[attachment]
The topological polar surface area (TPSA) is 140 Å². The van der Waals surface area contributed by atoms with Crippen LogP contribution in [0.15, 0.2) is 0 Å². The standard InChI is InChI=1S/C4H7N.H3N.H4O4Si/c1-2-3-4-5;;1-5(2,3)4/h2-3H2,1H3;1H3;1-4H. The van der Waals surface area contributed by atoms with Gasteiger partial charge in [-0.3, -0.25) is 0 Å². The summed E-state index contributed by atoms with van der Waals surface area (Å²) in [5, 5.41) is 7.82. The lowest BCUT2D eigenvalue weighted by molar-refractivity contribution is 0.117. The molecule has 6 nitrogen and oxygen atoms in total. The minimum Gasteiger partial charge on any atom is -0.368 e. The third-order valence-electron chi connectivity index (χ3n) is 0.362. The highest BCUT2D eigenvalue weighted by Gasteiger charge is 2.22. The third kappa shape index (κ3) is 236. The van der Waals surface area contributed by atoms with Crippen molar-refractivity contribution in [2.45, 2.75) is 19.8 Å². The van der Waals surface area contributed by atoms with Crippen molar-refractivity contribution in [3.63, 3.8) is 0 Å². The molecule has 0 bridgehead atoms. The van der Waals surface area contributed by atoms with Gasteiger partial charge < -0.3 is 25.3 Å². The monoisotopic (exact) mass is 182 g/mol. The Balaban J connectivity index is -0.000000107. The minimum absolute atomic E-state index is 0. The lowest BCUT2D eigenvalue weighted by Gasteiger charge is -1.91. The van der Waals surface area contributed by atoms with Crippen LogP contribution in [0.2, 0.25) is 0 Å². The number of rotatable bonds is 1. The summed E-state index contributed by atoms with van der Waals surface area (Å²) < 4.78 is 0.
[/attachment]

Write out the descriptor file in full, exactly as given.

The topological polar surface area (TPSA) is 140 Å². The van der Waals surface area contributed by atoms with Crippen LogP contribution in [0.15, 0.2) is 0 Å². The standard InChI is InChI=1S/C4H7N.H3N.H4O4Si/c1-2-3-4-5;;1-5(2,3)4/h2-3H2,1H3;1H3;1-4H. The van der Waals surface area contributed by atoms with Gasteiger partial charge in [-0.3, -0.25) is 0 Å². The summed E-state index contributed by atoms with van der Waals surface area (Å²) in [5, 5.41) is 7.82. The lowest BCUT2D eigenvalue weighted by molar-refractivity contribution is 0.117. The molecule has 6 nitrogen and oxygen atoms in total. The minimum Gasteiger partial charge on any atom is -0.368 e. The third-order valence-electron chi connectivity index (χ3n) is 0.362. The highest BCUT2D eigenvalue weighted by Gasteiger charge is 2.22. The third kappa shape index (κ3) is 236. The van der Waals surface area contributed by atoms with Crippen molar-refractivity contribution in [2.45, 2.75) is 19.8 Å². The van der Waals surface area contributed by atoms with Crippen molar-refractivity contribution in [3.63, 3.8) is 0 Å². The molecule has 0 bridgehead atoms. The van der Waals surface area contributed by atoms with Gasteiger partial charge < -0.3 is 25.3 Å². The monoisotopic (exact) mass is 182 g/mol. The Balaban J connectivity index is -0.000000107. The minimum absolute atomic E-state index is 0. The lowest BCUT2D eigenvalue weighted by Gasteiger charge is -1.91. The van der Waals surface area contributed by atoms with Crippen LogP contribution in [0.2, 0.25) is 0 Å². The number of rotatable bonds is 1. The summed E-state index contributed by atoms with van der Waals surface area (Å²) < 4.78 is 0.